Recent months have seen a continued decline in the U.S. dollar and an associated rise in commodities prices. After a relatively steady climb in commodity prices since May, commodity prices spiked early in November. Gold crossed above the $1400/ounce level and crude oil challenged the $90/barrel level. Along with the rise in commodity prices, volatility has suddenly picked up this past week in the commodity futures markets.
Some additional recent futures market activity, reflected by the Liquid Commodities Index (LCI):
- Since hitting a recent low at May 31, 2010, commodities have rallied strongly, with the LCI rallying more than 20%.
- The LCI followed gains of 4.9% and 3.3% in September and October, respectively, with a solid gain of about 6% early in November.
- Commodities prices started to weaken towards the end of the week (week ending November 12th), before selling off dramatically on Friday, November 12th.
- Major commodities such as gold and crude oil declined about -3% from recent highs.
- Some commodities saw much larger declines, such as sugar, which declined -21% from 33 to 26 cents per pound, on the March 2011 futures contract.
- Agriculture generally declined -5% and cotton lost more than -8%.
- The LCI, gave up some of its recent gains, but remained up +2% for November, as of the close of trading on November 12th.
The investable, "Liquid Commodities Index" (LCI), was designed so that Adamah Capital could more easily track the price movements of the commodity futures markets. The LCI has a very high correlation (about 0.98) to other commodities indices, has slightly better risk/return characteristics, and is a good low-fee alternative for investors seeking the diversification benefits of the major commodities markets.
In addition to a passive approach to investing in commodities, some investors seek a more actively-managed approach to futures, namely "managed futures." These products can capture both up and down movements within the futures markets. The Liquid Commodities Index showed the "buy and hold" performance of the commodities markets over the past several months.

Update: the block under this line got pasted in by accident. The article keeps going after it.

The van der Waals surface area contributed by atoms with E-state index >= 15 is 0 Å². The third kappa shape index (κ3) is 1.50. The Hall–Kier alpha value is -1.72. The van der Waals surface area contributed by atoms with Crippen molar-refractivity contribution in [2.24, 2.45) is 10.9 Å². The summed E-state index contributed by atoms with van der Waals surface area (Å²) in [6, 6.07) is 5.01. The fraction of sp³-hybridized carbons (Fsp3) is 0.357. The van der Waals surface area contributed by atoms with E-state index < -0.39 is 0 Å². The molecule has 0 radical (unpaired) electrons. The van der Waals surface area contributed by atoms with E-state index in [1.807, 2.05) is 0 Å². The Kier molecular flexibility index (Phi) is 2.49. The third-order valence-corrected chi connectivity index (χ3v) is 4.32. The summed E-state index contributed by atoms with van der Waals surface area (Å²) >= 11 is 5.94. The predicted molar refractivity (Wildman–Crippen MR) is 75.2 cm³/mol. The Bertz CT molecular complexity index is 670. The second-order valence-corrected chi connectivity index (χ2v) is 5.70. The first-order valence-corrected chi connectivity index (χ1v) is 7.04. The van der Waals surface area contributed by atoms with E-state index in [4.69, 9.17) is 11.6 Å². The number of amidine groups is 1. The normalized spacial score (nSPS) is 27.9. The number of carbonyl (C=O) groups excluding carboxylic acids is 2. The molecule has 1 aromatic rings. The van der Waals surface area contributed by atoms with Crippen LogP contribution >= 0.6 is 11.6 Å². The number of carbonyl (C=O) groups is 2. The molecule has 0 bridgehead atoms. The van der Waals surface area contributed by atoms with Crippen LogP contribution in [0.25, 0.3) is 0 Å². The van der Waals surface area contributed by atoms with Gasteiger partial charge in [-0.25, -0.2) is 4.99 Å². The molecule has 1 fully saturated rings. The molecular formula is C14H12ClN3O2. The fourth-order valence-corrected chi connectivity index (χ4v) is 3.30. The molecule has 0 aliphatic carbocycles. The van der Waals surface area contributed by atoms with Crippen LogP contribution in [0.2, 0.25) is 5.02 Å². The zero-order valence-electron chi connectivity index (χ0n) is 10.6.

Similarly, the Barclays CTA Index, a measure of "managed futures" CTA (Commodity Trading Advisors) programs, had a strong showing over the past several months, with gains in each of the past three months, as follows: Aug: +1.6%, Sep: +2.0%, Oct: +1.6%. Because the Barclays CTA Index is an index, or average, of multiple CTAs, the performance of some managed futures programs has been even stronger.
For instance, the Adamah Diversified Program captured profits in the futures markets
over the past few months -- and protected profits during the sharp reversal of the week ending November 12, 2010, maintaining about 75% of the month's gains.
Many managed futures programs are systematic and aim to capture moves within the futures markets. While no program will be successful all of the time, a good trading strategy will attempt to capture the profit opportunities within the markets -- maintain these profits -- and minimize risk and whipsaw losses during more difficult trading environments.
Quantitative trading programs often manage and monitor risk on both a "trading system" level as well as on a "portfolio level." Trading strategies are often based on historical simulations, as well as statistical and systematic research. They are also tested in a multitude of ways to increase the comfort level of robustness and improve the "forward information" of the strategies. These methods include blind-testing, bootstrapping, Monte Carlo, and other methods to maximize the effective use of data.
Finally, CTAs monitor and manage risk within their portfolios using a number of metrics and models
. In addition to capturing the opportunities the futures markets offer, it is essential to protect these profits. In today's economic environment -- with commodity price volatility increasing -- risk management and "protecting profits" are particularly important. Disclosure:
Long commodities, and managed futures.